If only I knew then what I know now......I've read that "Chances of an induced labor resulting in cesarean section for a first time mother triple." I personally know about 5 women in which this has happened. Also, because pitocin makes contractions artificially stronger and faster moms are more likely to ask for an epidural. Pitocin also causes "failure to progress" (my situation) at an alarming rate. Gosh, I could just kick myself everyday for letting my doctor induce me. Don't get me wrong, though, I know there is a time and place for induction and c-section. I don't judge, each mother has to do what's right for her body and her baby. I do firmly believe that my c-section was completely unnecessary and because I've now had one, I'm considered "high risk" and have had a difficult time finding a care giver willing to allow me to attempt VBAC.
Back to Emma's birth: by 9 pm I was exhausted, irritable, emotional and just really, really wanted to hold my baby girl. I consented to the c-section and was prepped for surgery. The doctors said I could have one person in the OR with me, so of course my husband came along. I've have major surgery once before and it's always a little creepy when you enter the OR and see that shiny, metal, cross shaped table with all those bright lights shining down on it. The doctors and nurses reminded me of robots, effortlessly moving about the OR preparing cutting implements and such, no conversation besides incomprehensible medical jargon. The anesthesiologist was really grumpy and stern, he kept asking me: "can you feel this now?" and poking me.
I really wanted video, or at least pictures of Emma being born, and even though my husband is extremely squeamish, he managed to get some really good shots by just holding the camera over the privacy curtain (without actually looking) and snapping away. It's really quite unbelievable! The thing most remarkable to me when looking at the pictures was the size of the umbilical cord, that thing was enormous! So, when you have a c-section, you don't get to have your baby on your chest right away, which sucks, and your husband doesn't get to cut the cord. After she was all wiped off and weighed, Cirt got to hold her and he brought her over to my face. My hands were tied down and, of course my bottom half was being put back together so all I could do was gaze at her (I had to fight hard to stay awake) and snuggle her with my cheeks. It's a moment that all moms dream of and was less-than-ideal for me because of the strong effect of numbing drugs.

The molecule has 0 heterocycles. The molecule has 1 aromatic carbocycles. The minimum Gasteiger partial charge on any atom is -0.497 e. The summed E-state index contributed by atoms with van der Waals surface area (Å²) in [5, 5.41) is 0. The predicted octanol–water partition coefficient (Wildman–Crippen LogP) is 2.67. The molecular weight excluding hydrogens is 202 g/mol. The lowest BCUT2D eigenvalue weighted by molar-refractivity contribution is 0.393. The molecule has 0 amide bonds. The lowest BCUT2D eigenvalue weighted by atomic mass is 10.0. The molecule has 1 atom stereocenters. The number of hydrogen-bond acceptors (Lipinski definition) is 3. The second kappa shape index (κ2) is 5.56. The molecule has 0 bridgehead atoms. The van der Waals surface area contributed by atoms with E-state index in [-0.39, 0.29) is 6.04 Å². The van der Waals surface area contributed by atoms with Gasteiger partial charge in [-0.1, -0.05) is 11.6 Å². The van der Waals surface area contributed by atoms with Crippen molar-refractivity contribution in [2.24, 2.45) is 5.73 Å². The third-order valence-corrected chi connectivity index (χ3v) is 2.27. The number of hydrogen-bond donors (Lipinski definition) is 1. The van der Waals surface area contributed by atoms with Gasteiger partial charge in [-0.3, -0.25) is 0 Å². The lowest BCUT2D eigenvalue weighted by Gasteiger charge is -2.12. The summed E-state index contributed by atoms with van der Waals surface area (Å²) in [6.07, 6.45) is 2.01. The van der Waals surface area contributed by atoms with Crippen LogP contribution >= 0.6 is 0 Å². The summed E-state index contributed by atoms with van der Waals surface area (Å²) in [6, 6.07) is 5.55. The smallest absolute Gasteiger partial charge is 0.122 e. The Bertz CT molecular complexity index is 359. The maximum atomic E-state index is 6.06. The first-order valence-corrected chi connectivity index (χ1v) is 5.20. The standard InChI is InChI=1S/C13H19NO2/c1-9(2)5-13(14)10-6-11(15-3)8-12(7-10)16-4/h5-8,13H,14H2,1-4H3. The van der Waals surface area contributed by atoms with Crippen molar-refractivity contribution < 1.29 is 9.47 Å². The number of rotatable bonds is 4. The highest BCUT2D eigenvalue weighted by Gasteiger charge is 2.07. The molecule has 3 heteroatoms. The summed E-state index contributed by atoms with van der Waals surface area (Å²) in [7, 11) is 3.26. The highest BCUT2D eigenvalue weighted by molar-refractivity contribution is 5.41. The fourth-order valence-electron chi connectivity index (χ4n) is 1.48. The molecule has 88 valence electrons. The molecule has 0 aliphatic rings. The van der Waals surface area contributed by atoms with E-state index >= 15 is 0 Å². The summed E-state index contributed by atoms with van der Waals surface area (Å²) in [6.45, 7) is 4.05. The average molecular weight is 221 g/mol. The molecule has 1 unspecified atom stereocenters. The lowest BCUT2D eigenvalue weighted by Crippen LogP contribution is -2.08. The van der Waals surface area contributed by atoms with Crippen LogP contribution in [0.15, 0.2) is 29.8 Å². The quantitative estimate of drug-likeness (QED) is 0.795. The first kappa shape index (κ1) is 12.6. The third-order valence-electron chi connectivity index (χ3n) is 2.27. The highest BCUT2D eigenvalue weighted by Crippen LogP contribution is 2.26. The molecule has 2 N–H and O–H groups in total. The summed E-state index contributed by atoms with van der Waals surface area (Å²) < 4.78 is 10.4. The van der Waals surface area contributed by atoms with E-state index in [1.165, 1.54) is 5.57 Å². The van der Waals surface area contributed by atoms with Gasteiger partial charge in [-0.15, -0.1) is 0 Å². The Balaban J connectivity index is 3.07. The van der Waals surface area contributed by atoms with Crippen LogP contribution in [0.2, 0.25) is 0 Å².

So, Emma Lynne was born at 9:30pm on February 6, weighing 8lbs, 14oz. And, as my husband likes to joke, she probably would've weighed 9 pounds if they weighed her before she pooped. She came out pooping! Seriously, there was a lot of poop, well meconium, but you get the picture.
My family was so excited to see Emma, she was the first baby in 20 years in my immediate family, that my aunt actually came running down the hall to see her. Cirt got to carry her back into my room because I was, of course on the wheelie bed thingy. Once you get back into your room it's a whole lot of checking, measuring, emptying, changing bandages and other medical stuff, so it's quite a while before you actually get to hold your child. Frustrating! When I look back at video of me in my hospital room, it's really sad because I can't remember it and I'm obviously completely drugged up. I do remember wanting so badly to look at my baby but having to try soooooooo hard just to keep my eyes open.
After Emma was bathed, and the nurses did all that other stuff they do to newborns, we started the breastfeeding debacle. I had originally planned to include that here, but I think this post is too long already and I'll make it a whole other post, hopefully it won't take another 2 years ;)
I know that my story probably sounds really negative overall, but all that really matters is that I had a healthy baby and I was fine. I promise to try and get the second birth story done much quicker.